The spring and summer are magical times for bass fishing. The warm waters speed up the fish's metabolism, which in turn heats up their appetite. Fish that wouldn't eat even the most enticing finesse baits in the winter will bite crudely presented baits attached to 60lb bright yellow mono. In the summer preceding the cold months, this feeding frenzy becomes even more heated; the fish need to stock up on fat reserves to outlast the barren winter months, when the prey becomes sparse and their metabolism becomes very slow. Cold blooded animals, such as fish and their prey, rely on the water temperature to control their metabolism, which in turns controls their movement and appetite for food.
Above: A more subtle style of fishing is needed in the fall. Don't jack up your motor and speed around the lack if you have a boat. Pic from FINSnTALES.com
The early days of fall are usually very productive, as the water is still warm but more importantly, the fish sense that winter is just ahead and they need to stock up on food. In those days, anything you would use in the summer would work. 5 inch senkos are still very productive (keep in mind that senkos, especially when wacky rigged, are mostly a warm water bait). However, when those cold snaps start to begin, and you start to see frost on the ground in the mornings, it is a good time to change your strategy.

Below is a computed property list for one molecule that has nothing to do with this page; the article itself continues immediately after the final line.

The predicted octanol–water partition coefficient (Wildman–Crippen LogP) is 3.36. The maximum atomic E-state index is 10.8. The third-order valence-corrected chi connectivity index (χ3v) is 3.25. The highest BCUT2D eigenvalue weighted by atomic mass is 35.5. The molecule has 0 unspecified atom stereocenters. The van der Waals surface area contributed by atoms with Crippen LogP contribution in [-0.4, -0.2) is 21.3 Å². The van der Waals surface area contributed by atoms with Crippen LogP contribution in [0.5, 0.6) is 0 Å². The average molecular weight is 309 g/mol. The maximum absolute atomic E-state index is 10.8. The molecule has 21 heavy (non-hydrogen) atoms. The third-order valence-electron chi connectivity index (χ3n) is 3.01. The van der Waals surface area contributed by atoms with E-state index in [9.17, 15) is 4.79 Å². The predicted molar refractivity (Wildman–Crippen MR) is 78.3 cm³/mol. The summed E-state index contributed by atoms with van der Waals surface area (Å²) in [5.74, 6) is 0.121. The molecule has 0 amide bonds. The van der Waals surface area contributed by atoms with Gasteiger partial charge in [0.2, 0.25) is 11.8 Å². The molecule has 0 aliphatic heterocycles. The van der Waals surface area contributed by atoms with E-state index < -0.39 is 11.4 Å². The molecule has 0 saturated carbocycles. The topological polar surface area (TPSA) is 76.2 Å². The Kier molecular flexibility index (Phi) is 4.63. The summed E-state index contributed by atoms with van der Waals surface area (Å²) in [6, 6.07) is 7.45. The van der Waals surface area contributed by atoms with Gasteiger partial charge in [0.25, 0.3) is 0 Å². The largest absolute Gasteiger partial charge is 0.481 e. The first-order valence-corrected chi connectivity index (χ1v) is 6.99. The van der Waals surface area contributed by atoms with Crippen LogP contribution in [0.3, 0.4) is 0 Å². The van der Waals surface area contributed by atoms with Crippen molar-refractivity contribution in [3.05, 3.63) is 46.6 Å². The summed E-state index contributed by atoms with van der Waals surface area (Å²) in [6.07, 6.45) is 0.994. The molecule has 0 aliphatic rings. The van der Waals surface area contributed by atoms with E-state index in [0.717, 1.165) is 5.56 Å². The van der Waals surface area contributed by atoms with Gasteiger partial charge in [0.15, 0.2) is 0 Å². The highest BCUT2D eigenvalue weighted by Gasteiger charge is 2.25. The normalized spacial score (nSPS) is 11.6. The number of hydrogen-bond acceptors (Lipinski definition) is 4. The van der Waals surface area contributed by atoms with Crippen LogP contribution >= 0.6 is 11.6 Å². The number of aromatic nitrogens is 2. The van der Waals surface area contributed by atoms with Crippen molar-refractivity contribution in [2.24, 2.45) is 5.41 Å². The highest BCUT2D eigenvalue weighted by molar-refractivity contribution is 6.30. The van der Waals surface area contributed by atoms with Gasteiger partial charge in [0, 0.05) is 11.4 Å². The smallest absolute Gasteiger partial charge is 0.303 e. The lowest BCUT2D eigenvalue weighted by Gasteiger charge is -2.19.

Above: Many other species of fish, such as trout and salmon, are more receptive in the colder waters. In fact, they prefer colder waters. Many bass fishermen switch to trout fishing in the fall. Pic from www.state.nj.u
Start with smaller baits. Downsize everything. If you fish 10 inch worms, fish 6 or 7 inch worms. If those baits have frills, get baits with less frills. The coldwater bass want smaller but easier to catch food items. Due to their slow metabolism and the need to conserve precious energy, they aren't in the mood to chase or tussle with large and frisky food items. Your big and frilly baits appear that way.
However, you would also make your bait appear less frisky. Fish slower, as slow as you would need to get a reliable bite. If you twitched your bait every 6 seconds in the fall make it 12 secs in the winter, or experiment to find the best action. If you fish with weights make those weights smaller as well. And you would also need thinner and more invisible line. Fall water is usually clearer, and the fish are more easily spooked. But there are also less weeds to nick your line, so lighter lines may be a better idea.
Hi. I am Ian, an extremely avid bass fisherman living in Howard County, MD. I like to bank fish and fish at local ponds and small creeks. I will explore budget friendly options for people to use in this blog. I hope I can teach you something.